Our only option, say Schäuble and others, is to protect the liberalised economy from the people. But Iceland’s democratically-sustained economic recovery over the past few years (despite its significant differences from Greece) puts the lie to this idea. It exposes it as ideology rather than common sense. Austerity with democracy is possible. So in fact keeping the Greek people out of the decision loop is not intended to keep politics at bay so much as it means excluding those most affected by the austerities themselves. Economics by definition entails politics: what Schäuble actually yearns for is not a suspension of politics but a continuation of the politics of the European elite at the expense of the local and the demotic.
In this way the hefty elite paternalism of the west European welfare state is brought to bear on the Greek people: they are made to acquiesce in a punishing liberal economic regime at the expense of their liberal political rights. In this political sense the Greek people do not count and can make no claim to justice at the European level.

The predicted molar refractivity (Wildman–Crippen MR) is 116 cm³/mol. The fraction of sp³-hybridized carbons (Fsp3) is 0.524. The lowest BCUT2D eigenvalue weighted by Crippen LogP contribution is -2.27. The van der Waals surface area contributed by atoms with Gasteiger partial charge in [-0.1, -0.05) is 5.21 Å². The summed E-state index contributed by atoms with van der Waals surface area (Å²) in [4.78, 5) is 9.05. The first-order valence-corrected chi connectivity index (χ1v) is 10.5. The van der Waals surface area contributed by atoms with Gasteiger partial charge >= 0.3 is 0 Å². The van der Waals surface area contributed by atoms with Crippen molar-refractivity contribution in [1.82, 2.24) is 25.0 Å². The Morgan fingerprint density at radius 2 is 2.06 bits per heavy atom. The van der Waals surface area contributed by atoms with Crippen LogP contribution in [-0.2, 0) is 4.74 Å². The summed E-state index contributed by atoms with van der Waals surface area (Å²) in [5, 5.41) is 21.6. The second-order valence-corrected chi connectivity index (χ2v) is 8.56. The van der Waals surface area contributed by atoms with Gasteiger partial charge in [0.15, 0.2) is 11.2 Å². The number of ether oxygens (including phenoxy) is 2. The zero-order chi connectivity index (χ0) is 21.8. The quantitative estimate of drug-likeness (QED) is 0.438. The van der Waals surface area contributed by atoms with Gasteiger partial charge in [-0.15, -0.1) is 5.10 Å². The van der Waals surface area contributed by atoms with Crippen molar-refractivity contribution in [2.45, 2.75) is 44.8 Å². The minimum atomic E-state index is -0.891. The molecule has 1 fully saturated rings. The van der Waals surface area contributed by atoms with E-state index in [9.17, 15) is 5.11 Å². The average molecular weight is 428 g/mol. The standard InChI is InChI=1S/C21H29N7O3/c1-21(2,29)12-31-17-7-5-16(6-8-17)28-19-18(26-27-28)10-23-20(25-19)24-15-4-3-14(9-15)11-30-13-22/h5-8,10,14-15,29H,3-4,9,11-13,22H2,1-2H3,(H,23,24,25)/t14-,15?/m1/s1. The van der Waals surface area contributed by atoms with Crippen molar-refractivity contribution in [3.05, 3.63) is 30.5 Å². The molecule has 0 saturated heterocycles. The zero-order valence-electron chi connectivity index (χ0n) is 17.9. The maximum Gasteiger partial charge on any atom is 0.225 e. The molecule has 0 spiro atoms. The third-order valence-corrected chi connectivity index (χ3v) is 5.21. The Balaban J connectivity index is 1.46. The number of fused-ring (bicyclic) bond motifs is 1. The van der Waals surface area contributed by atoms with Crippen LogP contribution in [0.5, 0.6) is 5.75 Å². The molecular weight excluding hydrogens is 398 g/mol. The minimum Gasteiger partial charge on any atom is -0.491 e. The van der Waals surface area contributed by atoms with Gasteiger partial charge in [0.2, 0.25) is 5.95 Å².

To say that this is an example of the infamous European democratic deficit is to do no more than state the obvious. The deeper point is that this democracy deficit is not simply a structural problem – how to institutionally and procedurally connect the European people to European decision makers through the interminable ruminations on an EU architecture – but ideologically partisan as well.
There is a deep distrust of the demotic embedded in western Europe’s political structures and conventions. This creates a persistent, if diffuse, resistance to any partial let alone full incorporation of the people into the process of decision-making. While distrust of the masses are an inheritance of both European social history and the traumas of totalitarian war, the crucial point in Europe is that its structural trust in the elite and fear of collective irrationality is now no longer being transformed into a supranational project of human rights, peace and solidarity (the originating mythic ambition of Europe). Rather it is being used to bring about a deeply illiberal implementation of liberalization: that is, liberalization through the maintenance of national difference, hierarchy and power politics.